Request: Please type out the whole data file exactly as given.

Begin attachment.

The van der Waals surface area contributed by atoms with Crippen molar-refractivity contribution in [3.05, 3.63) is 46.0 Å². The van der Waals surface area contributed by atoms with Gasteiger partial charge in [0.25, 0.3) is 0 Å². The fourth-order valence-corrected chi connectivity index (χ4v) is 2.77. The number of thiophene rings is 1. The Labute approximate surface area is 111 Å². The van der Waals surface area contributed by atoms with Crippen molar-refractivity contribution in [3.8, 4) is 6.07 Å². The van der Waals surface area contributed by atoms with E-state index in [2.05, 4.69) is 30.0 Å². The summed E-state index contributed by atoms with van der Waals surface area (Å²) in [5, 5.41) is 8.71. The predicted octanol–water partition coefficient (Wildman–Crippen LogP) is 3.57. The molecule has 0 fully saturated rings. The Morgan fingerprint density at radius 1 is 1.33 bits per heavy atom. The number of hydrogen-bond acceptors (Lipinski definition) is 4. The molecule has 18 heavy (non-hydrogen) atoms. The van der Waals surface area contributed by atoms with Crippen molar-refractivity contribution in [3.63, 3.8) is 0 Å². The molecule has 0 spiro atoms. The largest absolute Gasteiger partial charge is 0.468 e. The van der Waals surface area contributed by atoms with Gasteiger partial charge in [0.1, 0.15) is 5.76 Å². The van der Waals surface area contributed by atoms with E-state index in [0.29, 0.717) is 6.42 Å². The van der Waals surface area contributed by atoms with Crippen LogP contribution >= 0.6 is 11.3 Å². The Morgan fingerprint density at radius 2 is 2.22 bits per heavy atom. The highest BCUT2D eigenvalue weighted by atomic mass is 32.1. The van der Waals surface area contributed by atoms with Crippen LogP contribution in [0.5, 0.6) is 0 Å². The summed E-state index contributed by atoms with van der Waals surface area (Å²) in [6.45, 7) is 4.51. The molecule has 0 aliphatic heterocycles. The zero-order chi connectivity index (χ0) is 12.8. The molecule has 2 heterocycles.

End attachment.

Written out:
The van der Waals surface area contributed by atoms with Crippen molar-refractivity contribution in [3.05, 3.63) is 46.0 Å². The van der Waals surface area contributed by atoms with Gasteiger partial charge in [0.25, 0.3) is 0 Å². The fourth-order valence-corrected chi connectivity index (χ4v) is 2.77. The number of thiophene rings is 1. The Labute approximate surface area is 111 Å². The van der Waals surface area contributed by atoms with Crippen molar-refractivity contribution in [3.8, 4) is 6.07 Å². The van der Waals surface area contributed by atoms with E-state index in [2.05, 4.69) is 30.0 Å². The summed E-state index contributed by atoms with van der Waals surface area (Å²) in [5, 5.41) is 8.71. The predicted octanol–water partition coefficient (Wildman–Crippen LogP) is 3.57. The molecule has 0 fully saturated rings. The Morgan fingerprint density at radius 1 is 1.33 bits per heavy atom. The number of hydrogen-bond acceptors (Lipinski definition) is 4. The molecule has 18 heavy (non-hydrogen) atoms. The van der Waals surface area contributed by atoms with Crippen molar-refractivity contribution in [3.63, 3.8) is 0 Å². The molecule has 0 spiro atoms. The largest absolute Gasteiger partial charge is 0.468 e. The van der Waals surface area contributed by atoms with Gasteiger partial charge in [0.1, 0.15) is 5.76 Å². The van der Waals surface area contributed by atoms with E-state index in [0.29, 0.717) is 6.42 Å². The van der Waals surface area contributed by atoms with Crippen LogP contribution >= 0.6 is 11.3 Å². The Morgan fingerprint density at radius 2 is 2.22 bits per heavy atom. The highest BCUT2D eigenvalue weighted by atomic mass is 32.1. The van der Waals surface area contributed by atoms with Crippen LogP contribution in [0.5, 0.6) is 0 Å². The summed E-state index contributed by atoms with van der Waals surface area (Å²) in [6.45, 7) is 4.51. The molecule has 0 aliphatic heterocycles. The zero-order chi connectivity index (χ0) is 12.8. The molecule has 2 heterocycles.